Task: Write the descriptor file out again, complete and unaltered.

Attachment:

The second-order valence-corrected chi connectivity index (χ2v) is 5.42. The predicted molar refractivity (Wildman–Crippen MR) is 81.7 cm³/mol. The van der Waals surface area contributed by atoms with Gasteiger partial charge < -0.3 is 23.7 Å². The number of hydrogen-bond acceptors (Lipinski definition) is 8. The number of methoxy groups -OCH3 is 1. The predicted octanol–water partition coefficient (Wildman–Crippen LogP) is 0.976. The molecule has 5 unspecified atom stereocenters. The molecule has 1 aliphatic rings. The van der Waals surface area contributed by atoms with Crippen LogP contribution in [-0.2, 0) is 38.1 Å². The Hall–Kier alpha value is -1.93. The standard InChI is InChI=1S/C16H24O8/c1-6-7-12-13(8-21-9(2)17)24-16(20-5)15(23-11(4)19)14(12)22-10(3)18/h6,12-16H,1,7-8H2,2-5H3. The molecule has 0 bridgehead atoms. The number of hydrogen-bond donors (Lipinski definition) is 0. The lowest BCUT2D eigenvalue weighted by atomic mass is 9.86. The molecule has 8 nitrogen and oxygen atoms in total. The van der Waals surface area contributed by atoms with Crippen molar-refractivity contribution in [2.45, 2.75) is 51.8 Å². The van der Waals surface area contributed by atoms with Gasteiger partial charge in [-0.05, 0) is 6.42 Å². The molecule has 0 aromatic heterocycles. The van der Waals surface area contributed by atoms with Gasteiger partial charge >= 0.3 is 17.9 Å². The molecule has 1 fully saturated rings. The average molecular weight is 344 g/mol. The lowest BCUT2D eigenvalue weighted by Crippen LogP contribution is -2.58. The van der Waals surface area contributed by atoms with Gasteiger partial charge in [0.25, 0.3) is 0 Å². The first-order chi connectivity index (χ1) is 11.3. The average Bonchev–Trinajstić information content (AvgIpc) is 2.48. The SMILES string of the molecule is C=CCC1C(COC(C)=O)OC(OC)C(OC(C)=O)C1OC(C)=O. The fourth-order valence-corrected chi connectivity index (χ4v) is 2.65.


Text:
The second-order valence-corrected chi connectivity index (χ2v) is 5.42. The predicted molar refractivity (Wildman–Crippen MR) is 81.7 cm³/mol. The van der Waals surface area contributed by atoms with Gasteiger partial charge < -0.3 is 23.7 Å². The number of hydrogen-bond acceptors (Lipinski definition) is 8. The number of methoxy groups -OCH3 is 1. The predicted octanol–water partition coefficient (Wildman–Crippen LogP) is 0.976. The molecule has 5 unspecified atom stereocenters. The molecule has 1 aliphatic rings. The van der Waals surface area contributed by atoms with Crippen LogP contribution in [-0.2, 0) is 38.1 Å². The Hall–Kier alpha value is -1.93. The standard InChI is InChI=1S/C16H24O8/c1-6-7-12-13(8-21-9(2)17)24-16(20-5)15(23-11(4)19)14(12)22-10(3)18/h6,12-16H,1,7-8H2,2-5H3. The molecule has 0 bridgehead atoms. The number of hydrogen-bond donors (Lipinski definition) is 0. The lowest BCUT2D eigenvalue weighted by atomic mass is 9.86. The molecule has 8 nitrogen and oxygen atoms in total. The van der Waals surface area contributed by atoms with Crippen molar-refractivity contribution in [2.45, 2.75) is 51.8 Å². The van der Waals surface area contributed by atoms with Gasteiger partial charge in [-0.05, 0) is 6.42 Å². The molecule has 0 aromatic heterocycles. The van der Waals surface area contributed by atoms with Gasteiger partial charge >= 0.3 is 17.9 Å². The molecule has 1 fully saturated rings. The average molecular weight is 344 g/mol. The lowest BCUT2D eigenvalue weighted by Crippen LogP contribution is -2.58. The van der Waals surface area contributed by atoms with Gasteiger partial charge in [0.25, 0.3) is 0 Å². The first-order chi connectivity index (χ1) is 11.3. The average Bonchev–Trinajstić information content (AvgIpc) is 2.48. The SMILES string of the molecule is C=CCC1C(COC(C)=O)OC(OC)C(OC(C)=O)C1OC(C)=O. The fourth-order valence-corrected chi connectivity index (χ4v) is 2.65.